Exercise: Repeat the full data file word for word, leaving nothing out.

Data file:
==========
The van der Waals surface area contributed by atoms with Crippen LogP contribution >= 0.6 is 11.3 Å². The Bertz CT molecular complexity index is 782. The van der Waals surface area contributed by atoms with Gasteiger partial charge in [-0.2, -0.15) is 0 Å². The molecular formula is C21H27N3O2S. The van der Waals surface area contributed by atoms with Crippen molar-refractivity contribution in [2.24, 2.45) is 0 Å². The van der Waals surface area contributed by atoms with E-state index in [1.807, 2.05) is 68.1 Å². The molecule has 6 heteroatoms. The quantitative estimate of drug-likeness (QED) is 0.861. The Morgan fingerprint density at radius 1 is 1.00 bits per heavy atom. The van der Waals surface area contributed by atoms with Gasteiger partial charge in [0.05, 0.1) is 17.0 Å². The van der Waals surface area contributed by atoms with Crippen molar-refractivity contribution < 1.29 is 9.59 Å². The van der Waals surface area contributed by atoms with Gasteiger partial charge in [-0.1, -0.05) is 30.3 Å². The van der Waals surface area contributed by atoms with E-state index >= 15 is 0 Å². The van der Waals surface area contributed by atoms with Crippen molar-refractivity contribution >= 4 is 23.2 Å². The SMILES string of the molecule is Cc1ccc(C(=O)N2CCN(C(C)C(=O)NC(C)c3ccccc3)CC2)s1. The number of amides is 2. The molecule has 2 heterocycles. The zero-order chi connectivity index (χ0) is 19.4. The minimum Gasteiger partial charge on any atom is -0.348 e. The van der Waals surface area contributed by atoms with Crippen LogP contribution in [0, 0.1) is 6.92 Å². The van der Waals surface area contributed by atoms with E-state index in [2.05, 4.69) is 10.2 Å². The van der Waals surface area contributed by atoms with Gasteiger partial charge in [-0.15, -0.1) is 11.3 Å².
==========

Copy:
The van der Waals surface area contributed by atoms with Crippen LogP contribution >= 0.6 is 11.3 Å². The Bertz CT molecular complexity index is 782. The van der Waals surface area contributed by atoms with Gasteiger partial charge in [-0.2, -0.15) is 0 Å². The molecular formula is C21H27N3O2S. The van der Waals surface area contributed by atoms with Crippen molar-refractivity contribution in [2.24, 2.45) is 0 Å². The van der Waals surface area contributed by atoms with E-state index in [1.807, 2.05) is 68.1 Å². The molecule has 6 heteroatoms. The quantitative estimate of drug-likeness (QED) is 0.861. The Morgan fingerprint density at radius 1 is 1.00 bits per heavy atom. The van der Waals surface area contributed by atoms with Gasteiger partial charge in [0.05, 0.1) is 17.0 Å². The van der Waals surface area contributed by atoms with Crippen molar-refractivity contribution < 1.29 is 9.59 Å². The van der Waals surface area contributed by atoms with Gasteiger partial charge in [-0.1, -0.05) is 30.3 Å². The van der Waals surface area contributed by atoms with E-state index >= 15 is 0 Å². The van der Waals surface area contributed by atoms with Crippen molar-refractivity contribution >= 4 is 23.2 Å². The SMILES string of the molecule is Cc1ccc(C(=O)N2CCN(C(C)C(=O)NC(C)c3ccccc3)CC2)s1. The number of amides is 2. The molecule has 2 heterocycles. The zero-order chi connectivity index (χ0) is 19.4. The minimum Gasteiger partial charge on any atom is -0.348 e. The van der Waals surface area contributed by atoms with Crippen LogP contribution in [0, 0.1) is 6.92 Å². The van der Waals surface area contributed by atoms with E-state index in [2.05, 4.69) is 10.2 Å². The van der Waals surface area contributed by atoms with Gasteiger partial charge in [-0.15, -0.1) is 11.3 Å².